Here at the CIF main office in Phnom Penh, the communications team recently welcomed the Outreach team into our shared space. Now that we’re in close proximity to each other, we’ve had more opportunities to hear about the work Dy Noeut and his team are doing. A couple of weeks ago, Dy Neout and I sat down to talk about the reintegration of children in institutions back into families and communities. As the conversation continued, we ventured into his personal convictions on the topic, and his own upbringing. He revealed his humble beginnings, and how he came into family-based care.
“I came from a very poor family” Dy Noeut shared with me. The sixth of 10 children, his father passed away when he was still a boy, and he recalled doing his part to provide for the family. “Back then, we were selling bamboo items and furniture to make money. Someone might sell us something for $4, and then we would try to sell it again for $5. We were just trying to make money like this.”
Dy Noeut’s Journey
Dy Noeut’s own story gives him special empathy and compassion for the children and families he works with. His background is in Educational Administration and Leadership and he finished a Masters at Pannasastra University of Cambodia (PUC). Dy Noeut’s first position in family-based care was with Sunshine Cambodia. “At that time, I was a community development manager” he shared. It was his time here, seeing children stay in their family units and access holistic support, rather than unnecessary institutionalisation, which solidified his conviction in family-based care. Instead of sponsoring an individual, they took on whole family units.
“We provided sponsorships to the child and the family. We provided job training, vocational training to… the children and the families. We did micro-enterprise and encouraged families in the community, as a group, to save money and start a business or enlarge their business.”
Eventually, Dy Noeut moved on and started his own NGO focused on education, where he would work for a couple of years before trying out other roles and positions. A man of many talents, he even left social services briefly and worked in the for-profit business world. It wasn’t long before the helping profession was calling him back, however. “It was clear that [this work] didn’t align with my values, so I decided to resign.”
Coming back to family-based care
Fast forward to today, Dy Noeut is the manager of the Outreach Project. Outreach focuses on building bridges between community networks to prevent family separation, and to advocate for family-based care at a systems level. But it also plays an important role in working directly with residential care institutions who are making the shift toward community-based care and helping children transition back into their families and communities.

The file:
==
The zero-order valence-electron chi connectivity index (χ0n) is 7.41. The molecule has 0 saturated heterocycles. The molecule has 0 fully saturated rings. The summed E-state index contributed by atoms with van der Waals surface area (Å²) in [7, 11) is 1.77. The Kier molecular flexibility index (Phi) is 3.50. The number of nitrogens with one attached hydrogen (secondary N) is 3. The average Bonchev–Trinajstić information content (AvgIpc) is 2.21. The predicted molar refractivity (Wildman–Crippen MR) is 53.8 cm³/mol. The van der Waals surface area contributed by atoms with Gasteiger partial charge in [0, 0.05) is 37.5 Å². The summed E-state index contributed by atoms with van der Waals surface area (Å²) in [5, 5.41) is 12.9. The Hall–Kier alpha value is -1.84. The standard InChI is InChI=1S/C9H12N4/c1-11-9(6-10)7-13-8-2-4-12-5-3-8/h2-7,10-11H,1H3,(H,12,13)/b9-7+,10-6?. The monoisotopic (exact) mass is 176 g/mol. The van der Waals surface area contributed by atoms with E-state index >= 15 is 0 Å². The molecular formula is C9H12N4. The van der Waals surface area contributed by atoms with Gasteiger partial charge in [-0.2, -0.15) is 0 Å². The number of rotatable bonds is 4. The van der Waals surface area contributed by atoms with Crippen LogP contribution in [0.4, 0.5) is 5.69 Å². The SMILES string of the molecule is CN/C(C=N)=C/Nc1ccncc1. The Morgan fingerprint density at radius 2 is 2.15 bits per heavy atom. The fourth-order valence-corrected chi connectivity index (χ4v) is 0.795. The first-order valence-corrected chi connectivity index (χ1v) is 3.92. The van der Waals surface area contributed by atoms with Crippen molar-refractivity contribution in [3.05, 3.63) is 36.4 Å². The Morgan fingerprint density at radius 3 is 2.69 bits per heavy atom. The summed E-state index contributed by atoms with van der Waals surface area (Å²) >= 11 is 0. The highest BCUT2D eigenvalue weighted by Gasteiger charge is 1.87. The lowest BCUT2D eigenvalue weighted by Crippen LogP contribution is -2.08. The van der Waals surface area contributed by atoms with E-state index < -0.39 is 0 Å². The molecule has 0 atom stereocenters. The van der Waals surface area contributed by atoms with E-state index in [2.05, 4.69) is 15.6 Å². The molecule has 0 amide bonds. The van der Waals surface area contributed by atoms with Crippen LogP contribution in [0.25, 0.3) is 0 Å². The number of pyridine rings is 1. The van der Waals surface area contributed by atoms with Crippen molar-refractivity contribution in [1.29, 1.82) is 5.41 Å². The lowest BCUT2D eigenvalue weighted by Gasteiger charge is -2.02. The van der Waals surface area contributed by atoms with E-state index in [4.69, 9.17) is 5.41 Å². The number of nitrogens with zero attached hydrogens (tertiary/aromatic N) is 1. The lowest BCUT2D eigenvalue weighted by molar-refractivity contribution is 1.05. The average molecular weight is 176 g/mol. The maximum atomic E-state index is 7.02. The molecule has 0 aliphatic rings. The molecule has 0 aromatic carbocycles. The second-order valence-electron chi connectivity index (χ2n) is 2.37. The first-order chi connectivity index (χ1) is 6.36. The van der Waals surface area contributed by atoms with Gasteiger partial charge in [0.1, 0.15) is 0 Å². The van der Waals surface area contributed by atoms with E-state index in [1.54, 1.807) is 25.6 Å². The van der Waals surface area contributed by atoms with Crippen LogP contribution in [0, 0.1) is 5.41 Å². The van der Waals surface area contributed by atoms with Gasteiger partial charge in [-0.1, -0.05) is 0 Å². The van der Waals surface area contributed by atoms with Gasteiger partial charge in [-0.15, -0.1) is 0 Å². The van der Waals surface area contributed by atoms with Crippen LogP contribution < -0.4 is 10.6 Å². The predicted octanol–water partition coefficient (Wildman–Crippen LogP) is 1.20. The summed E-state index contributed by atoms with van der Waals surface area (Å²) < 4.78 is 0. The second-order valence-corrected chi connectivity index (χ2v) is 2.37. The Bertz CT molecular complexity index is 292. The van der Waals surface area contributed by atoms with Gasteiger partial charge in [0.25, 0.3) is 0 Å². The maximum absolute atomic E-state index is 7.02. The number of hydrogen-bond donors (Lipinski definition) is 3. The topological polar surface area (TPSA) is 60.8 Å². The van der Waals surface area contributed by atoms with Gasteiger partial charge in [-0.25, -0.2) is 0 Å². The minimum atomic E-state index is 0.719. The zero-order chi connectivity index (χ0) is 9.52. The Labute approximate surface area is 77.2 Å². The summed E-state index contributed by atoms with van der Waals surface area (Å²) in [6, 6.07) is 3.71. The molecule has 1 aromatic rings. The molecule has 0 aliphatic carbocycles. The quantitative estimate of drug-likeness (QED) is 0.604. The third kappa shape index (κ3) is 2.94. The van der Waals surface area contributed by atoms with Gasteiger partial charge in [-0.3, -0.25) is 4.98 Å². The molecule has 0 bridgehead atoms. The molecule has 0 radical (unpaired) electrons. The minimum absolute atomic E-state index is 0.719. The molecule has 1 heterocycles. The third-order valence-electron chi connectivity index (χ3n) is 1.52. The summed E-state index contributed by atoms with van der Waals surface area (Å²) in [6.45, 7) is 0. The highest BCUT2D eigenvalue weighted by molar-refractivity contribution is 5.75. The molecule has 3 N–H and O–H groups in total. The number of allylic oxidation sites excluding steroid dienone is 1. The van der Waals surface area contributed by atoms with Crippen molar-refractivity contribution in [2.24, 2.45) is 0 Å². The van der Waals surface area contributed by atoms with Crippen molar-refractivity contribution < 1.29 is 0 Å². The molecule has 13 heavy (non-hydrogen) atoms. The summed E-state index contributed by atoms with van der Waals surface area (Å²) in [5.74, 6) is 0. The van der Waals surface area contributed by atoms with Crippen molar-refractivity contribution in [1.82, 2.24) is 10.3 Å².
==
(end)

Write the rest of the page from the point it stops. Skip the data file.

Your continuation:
“Children need to live in families and communities, not RCIs (Residential Care Institutions),” Dy Noeut explains. “There are alternative care options for children in communities. RCIs and orphanages are the last choice and should be a temporary placement only.”
Dy Noeut is clear in our conversation, however, that this isn’t just a personal preference: children can and must be cared for in families and communities. “Research says that living in a community is different than living in residential care,” he explained. “Living in communities makes children more mature. They are more active, they can get experiences with real life. In a center they are just a person that needs someone to care for them.”
And his work aligns with the government’s aims, too. Cambodian officials mandated that 30% of children in institutions needed to be reintegrated into families and communities by 2018. Today, many organisations are joining hands to continue this important work. Dy Noeut regularly coordinates with the staff of other organisations and government offices.
More than words
As is the case with many people in this line of work, however, it’s not all about policies and protocol. It’s about doing what you know to be right, deep down. “It’s about our philosophy,” Dy Noeut reminds me. “Children need to be in their families. This is God’s design and God’s plan for families. He intends for children to live with their families.” And this design applies to the caregivers, as well. “Even with families that are very poor, this is God’s design: for children to live in families. It’s about the parent’s responsibility to take care of the children, not that children need to do something back to earn it.”
Dy Noeut’s goal in Outreach is to develop “a network of RCI (Residential Care Institution) organisations that work and advocate together for family-based care at the national level with government-level social services.” This network can share information and best practices to develop resources that can train other RCIs who want to move toward family-based care. Ultimately, he wants to see organisations, agencies and churches work together to accomplish the goal of preventing the unnecessary separation of children, and placing children back into their families, until everyone realises their right to a loving family.